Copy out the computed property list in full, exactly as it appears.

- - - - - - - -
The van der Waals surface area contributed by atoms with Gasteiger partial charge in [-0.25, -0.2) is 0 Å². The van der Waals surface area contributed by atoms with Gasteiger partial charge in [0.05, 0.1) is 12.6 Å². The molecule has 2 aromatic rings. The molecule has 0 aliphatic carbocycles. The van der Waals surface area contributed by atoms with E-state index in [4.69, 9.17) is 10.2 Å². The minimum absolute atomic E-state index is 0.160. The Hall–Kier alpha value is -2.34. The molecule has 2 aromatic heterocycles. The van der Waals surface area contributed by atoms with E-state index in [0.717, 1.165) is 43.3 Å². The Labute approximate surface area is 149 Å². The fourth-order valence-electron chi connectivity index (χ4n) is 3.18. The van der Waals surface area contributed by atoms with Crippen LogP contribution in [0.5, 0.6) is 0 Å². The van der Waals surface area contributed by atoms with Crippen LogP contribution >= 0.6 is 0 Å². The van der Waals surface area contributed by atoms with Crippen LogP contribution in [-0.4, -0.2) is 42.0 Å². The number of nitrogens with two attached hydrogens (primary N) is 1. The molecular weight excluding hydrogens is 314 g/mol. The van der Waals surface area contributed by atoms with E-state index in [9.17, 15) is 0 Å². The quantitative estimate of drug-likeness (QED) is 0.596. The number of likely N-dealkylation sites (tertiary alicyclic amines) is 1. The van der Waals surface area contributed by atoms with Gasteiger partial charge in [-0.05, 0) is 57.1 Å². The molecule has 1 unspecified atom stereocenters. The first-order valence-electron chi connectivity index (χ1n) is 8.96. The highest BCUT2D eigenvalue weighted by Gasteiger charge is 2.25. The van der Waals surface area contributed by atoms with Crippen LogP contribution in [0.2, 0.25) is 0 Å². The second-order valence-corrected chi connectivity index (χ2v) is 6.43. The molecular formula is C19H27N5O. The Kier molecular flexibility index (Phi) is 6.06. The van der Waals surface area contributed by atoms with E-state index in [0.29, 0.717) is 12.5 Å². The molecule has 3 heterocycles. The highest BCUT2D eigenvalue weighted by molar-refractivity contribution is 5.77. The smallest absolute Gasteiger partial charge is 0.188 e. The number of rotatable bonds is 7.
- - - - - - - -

The van der Waals surface area contributed by atoms with Gasteiger partial charge in [-0.25, -0.2) is 0 Å². The van der Waals surface area contributed by atoms with Gasteiger partial charge in [0.05, 0.1) is 12.6 Å². The molecule has 2 aromatic rings. The molecule has 0 aliphatic carbocycles. The van der Waals surface area contributed by atoms with E-state index in [4.69, 9.17) is 10.2 Å². The minimum absolute atomic E-state index is 0.160. The Hall–Kier alpha value is -2.34. The molecule has 2 aromatic heterocycles. The van der Waals surface area contributed by atoms with E-state index in [0.717, 1.165) is 43.3 Å². The Labute approximate surface area is 149 Å². The fourth-order valence-electron chi connectivity index (χ4n) is 3.18. The van der Waals surface area contributed by atoms with Crippen LogP contribution in [0.5, 0.6) is 0 Å². The van der Waals surface area contributed by atoms with Crippen LogP contribution >= 0.6 is 0 Å². The van der Waals surface area contributed by atoms with Crippen LogP contribution in [-0.4, -0.2) is 42.0 Å². The number of nitrogens with two attached hydrogens (primary N) is 1. The molecular weight excluding hydrogens is 314 g/mol. The van der Waals surface area contributed by atoms with E-state index in [9.17, 15) is 0 Å². The quantitative estimate of drug-likeness (QED) is 0.596. The number of likely N-dealkylation sites (tertiary alicyclic amines) is 1. The van der Waals surface area contributed by atoms with Gasteiger partial charge in [-0.05, 0) is 57.1 Å². The molecule has 1 unspecified atom stereocenters. The first-order valence-electron chi connectivity index (χ1n) is 8.96. The highest BCUT2D eigenvalue weighted by Gasteiger charge is 2.25. The van der Waals surface area contributed by atoms with Crippen LogP contribution in [0.2, 0.25) is 0 Å². The second-order valence-corrected chi connectivity index (χ2v) is 6.43. The molecular formula is C19H27N5O. The Kier molecular flexibility index (Phi) is 6.06. The van der Waals surface area contributed by atoms with E-state index in [0.29, 0.717) is 12.5 Å². The molecule has 3 heterocycles. The highest BCUT2D eigenvalue weighted by molar-refractivity contribution is 5.77. The smallest absolute Gasteiger partial charge is 0.188 e. The number of rotatable bonds is 7.